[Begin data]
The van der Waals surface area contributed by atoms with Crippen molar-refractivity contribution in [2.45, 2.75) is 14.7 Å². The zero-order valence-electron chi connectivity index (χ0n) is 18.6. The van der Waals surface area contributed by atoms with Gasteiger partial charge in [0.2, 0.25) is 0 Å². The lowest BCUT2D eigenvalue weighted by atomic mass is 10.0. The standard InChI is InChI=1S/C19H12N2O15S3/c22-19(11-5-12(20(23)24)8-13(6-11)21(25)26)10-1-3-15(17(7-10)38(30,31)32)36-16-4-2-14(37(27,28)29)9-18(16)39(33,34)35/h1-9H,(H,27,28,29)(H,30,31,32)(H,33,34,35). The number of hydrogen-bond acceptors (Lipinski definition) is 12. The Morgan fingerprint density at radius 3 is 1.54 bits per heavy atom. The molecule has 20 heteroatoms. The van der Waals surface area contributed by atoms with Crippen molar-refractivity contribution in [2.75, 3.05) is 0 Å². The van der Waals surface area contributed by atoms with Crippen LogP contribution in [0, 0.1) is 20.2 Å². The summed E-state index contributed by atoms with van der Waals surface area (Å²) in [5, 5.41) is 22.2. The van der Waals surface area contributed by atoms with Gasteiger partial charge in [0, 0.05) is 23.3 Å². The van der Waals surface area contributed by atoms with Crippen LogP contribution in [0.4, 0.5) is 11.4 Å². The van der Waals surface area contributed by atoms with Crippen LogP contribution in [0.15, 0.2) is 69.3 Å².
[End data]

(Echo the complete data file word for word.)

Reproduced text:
The van der Waals surface area contributed by atoms with Crippen molar-refractivity contribution in [2.45, 2.75) is 14.7 Å². The zero-order valence-electron chi connectivity index (χ0n) is 18.6. The van der Waals surface area contributed by atoms with Gasteiger partial charge in [0.2, 0.25) is 0 Å². The lowest BCUT2D eigenvalue weighted by atomic mass is 10.0. The standard InChI is InChI=1S/C19H12N2O15S3/c22-19(11-5-12(20(23)24)8-13(6-11)21(25)26)10-1-3-15(17(7-10)38(30,31)32)36-16-4-2-14(37(27,28)29)9-18(16)39(33,34)35/h1-9H,(H,27,28,29)(H,30,31,32)(H,33,34,35). The number of hydrogen-bond acceptors (Lipinski definition) is 12. The Morgan fingerprint density at radius 3 is 1.54 bits per heavy atom. The molecule has 20 heteroatoms. The van der Waals surface area contributed by atoms with Crippen molar-refractivity contribution in [2.75, 3.05) is 0 Å². The van der Waals surface area contributed by atoms with Crippen LogP contribution in [0, 0.1) is 20.2 Å². The summed E-state index contributed by atoms with van der Waals surface area (Å²) in [5, 5.41) is 22.2. The van der Waals surface area contributed by atoms with Gasteiger partial charge in [0, 0.05) is 23.3 Å². The van der Waals surface area contributed by atoms with Crippen LogP contribution in [0.4, 0.5) is 11.4 Å². The van der Waals surface area contributed by atoms with Crippen LogP contribution in [0.15, 0.2) is 69.3 Å².